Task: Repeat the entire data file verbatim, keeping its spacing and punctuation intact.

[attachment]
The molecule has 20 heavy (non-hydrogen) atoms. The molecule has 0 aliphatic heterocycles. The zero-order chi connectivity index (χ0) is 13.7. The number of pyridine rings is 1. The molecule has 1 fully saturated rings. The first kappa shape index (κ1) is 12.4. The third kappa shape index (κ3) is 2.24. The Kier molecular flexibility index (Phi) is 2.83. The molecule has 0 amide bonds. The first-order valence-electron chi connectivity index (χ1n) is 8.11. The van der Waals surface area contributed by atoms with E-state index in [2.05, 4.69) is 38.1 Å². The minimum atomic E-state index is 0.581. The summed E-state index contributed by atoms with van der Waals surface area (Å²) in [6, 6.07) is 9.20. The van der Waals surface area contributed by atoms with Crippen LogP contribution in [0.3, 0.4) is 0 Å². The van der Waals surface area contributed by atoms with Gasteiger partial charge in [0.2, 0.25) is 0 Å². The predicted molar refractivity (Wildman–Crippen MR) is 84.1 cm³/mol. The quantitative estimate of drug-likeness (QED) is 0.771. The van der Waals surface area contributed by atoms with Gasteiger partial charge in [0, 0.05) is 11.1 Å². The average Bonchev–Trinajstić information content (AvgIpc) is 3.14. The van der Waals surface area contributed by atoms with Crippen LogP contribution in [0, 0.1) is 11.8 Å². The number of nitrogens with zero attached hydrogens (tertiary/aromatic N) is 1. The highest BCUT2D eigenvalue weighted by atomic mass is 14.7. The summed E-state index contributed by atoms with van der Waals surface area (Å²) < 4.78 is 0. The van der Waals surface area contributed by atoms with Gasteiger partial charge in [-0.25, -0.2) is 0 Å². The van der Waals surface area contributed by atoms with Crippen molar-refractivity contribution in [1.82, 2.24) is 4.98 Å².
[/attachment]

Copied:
The molecule has 20 heavy (non-hydrogen) atoms. The molecule has 0 aliphatic heterocycles. The zero-order chi connectivity index (χ0) is 13.7. The number of pyridine rings is 1. The molecule has 1 fully saturated rings. The first kappa shape index (κ1) is 12.4. The third kappa shape index (κ3) is 2.24. The Kier molecular flexibility index (Phi) is 2.83. The molecule has 0 amide bonds. The first-order valence-electron chi connectivity index (χ1n) is 8.11. The van der Waals surface area contributed by atoms with E-state index in [2.05, 4.69) is 38.1 Å². The minimum atomic E-state index is 0.581. The summed E-state index contributed by atoms with van der Waals surface area (Å²) in [6, 6.07) is 9.20. The van der Waals surface area contributed by atoms with Crippen LogP contribution in [0.3, 0.4) is 0 Å². The van der Waals surface area contributed by atoms with Gasteiger partial charge in [0.2, 0.25) is 0 Å². The predicted molar refractivity (Wildman–Crippen MR) is 84.1 cm³/mol. The quantitative estimate of drug-likeness (QED) is 0.771. The van der Waals surface area contributed by atoms with Gasteiger partial charge in [0, 0.05) is 11.1 Å². The average Bonchev–Trinajstić information content (AvgIpc) is 3.14. The van der Waals surface area contributed by atoms with Crippen LogP contribution in [0, 0.1) is 11.8 Å². The number of nitrogens with zero attached hydrogens (tertiary/aromatic N) is 1. The highest BCUT2D eigenvalue weighted by atomic mass is 14.7. The summed E-state index contributed by atoms with van der Waals surface area (Å²) < 4.78 is 0. The van der Waals surface area contributed by atoms with Gasteiger partial charge in [-0.25, -0.2) is 0 Å². The van der Waals surface area contributed by atoms with Crippen molar-refractivity contribution in [1.82, 2.24) is 4.98 Å².